Giving a liquid medicine is pretty similar to giving tablets, but instead of opening their mouth wide, you can stick the nozzle of the syringe into the side of their mouth and between their teeth, causing them to open their mouth slightly. You can then press the syringe to deliver the medicine into their mouth. Again, you should keep their mouth closed and their head tilted until they have swallowed.
Give Positive Reinforcement
To make sure that giving your sick pooch medication gets easier over time rather than harder, you should give plenty of positive reinforcement. Giving them lots of verbal praise and fuss, a treat, or their favorite toy should help them make positive associations with medication.
What If Your Dog Won’t Take Their Medicine?
Some of the tips below might be the answer.
Give It In Their Meal
In theory, this is a great idea, and sometimes it works well. However, there are some stipulations.
First, you should check that the medication is okay to be given with food, as some need to be given on an empty stomach. It’s also best to give the medication in the smallest amount of food you can. This ensures that your dog gets the full dose at the right time, rather than picking at the food over a longer period.
Give It While Giving Treats
If you’re trying to give a tablet that’s safe to be given with food, you could try to fool your furry friend. Take a handful of treats and give three or four in quick succession, followed by the tablet, then some more treats. You might find your hungry hound is so focused on the treats that they don’t even notice.
Disguise It In Something Tasty
Rather than putting the medicine in a whole meal, it sometimes works better to hide a tablet in a single tasty morsel. There are lots of different foods that are great for disguising pills but check that any human food is dog-safe before you offer it. If your dog has a sensitive belly, stick to foods that you know they don’t react to.
Cheese is an excellent option as many dogs love it, and it has quite a strong taste. It’s also quite moldable, which means hiding a tablet in it can be pretty easy.
Plain yogurt, in small amounts, can be great for hiding crushed tablets. However, you should always check with your veterinarian before crushing your dog’s pills to make sure this is safe.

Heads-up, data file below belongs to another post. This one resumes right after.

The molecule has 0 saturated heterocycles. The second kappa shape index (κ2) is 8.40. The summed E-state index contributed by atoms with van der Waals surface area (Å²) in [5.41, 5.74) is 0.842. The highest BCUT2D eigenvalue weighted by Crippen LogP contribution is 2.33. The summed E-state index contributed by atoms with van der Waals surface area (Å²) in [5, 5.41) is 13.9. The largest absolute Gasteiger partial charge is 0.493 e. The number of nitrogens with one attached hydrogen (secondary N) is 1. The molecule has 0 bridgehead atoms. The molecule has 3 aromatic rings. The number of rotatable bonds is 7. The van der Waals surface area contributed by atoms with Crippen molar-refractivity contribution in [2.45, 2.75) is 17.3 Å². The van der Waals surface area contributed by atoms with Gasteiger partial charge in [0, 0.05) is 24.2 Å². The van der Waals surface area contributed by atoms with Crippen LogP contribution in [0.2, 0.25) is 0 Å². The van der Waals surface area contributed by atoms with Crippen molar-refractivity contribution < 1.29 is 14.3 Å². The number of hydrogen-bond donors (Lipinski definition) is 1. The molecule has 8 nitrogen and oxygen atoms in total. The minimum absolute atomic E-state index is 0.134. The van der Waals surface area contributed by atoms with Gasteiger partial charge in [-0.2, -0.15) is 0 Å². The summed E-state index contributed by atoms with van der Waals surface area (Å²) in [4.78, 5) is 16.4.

Another doggy favorite is peanut butter. That strong smell and taste is a winner when it comes to medicating your mutt. But make sure you choose a dog-safe peanut butter that doesn’t contain xylitol.
There are lots of treats that have special pockets or pouches to hide tablets. Do some browsing, and you’re bound to find the right one for your four-legged friend.
While not common in most homes, pâté is strong-smelling even in small amounts, so it’s perfect if you own a doggy detective who can sniff out medication a mile off.
Encourage And Reward Them
It’s really important not to make tablet time something to be scared of. If you encourage and reward your pup when they make baby steps towards the ultimate goal, you should notice that they start to make progress.
Still No Luck?
If you’re really struggling to give your dog medication, speak to your veterinarian. There may be another type of treatment available. For instance, let your vet know if tablets are a problem for your dog, but they take liquid medication fine. On the other hand, if tablets and oral medicines are out of the question, your vet might be able to give repeat or long-acting injections.
Giving your canine companion medicine can be stressful, but using the tips above should help. Remember that your dog might lash out if they are painful or feeling unwell, so you should always keep yourself safe. If you’ve tried your best to give medication, but your dog has other ideas, speak to your veterinarian. There might be other treatment options that suit you and your pup better. Once you’ve found the best method of medicating your dog, you’ll be able to help them feel better without unnecessary stress.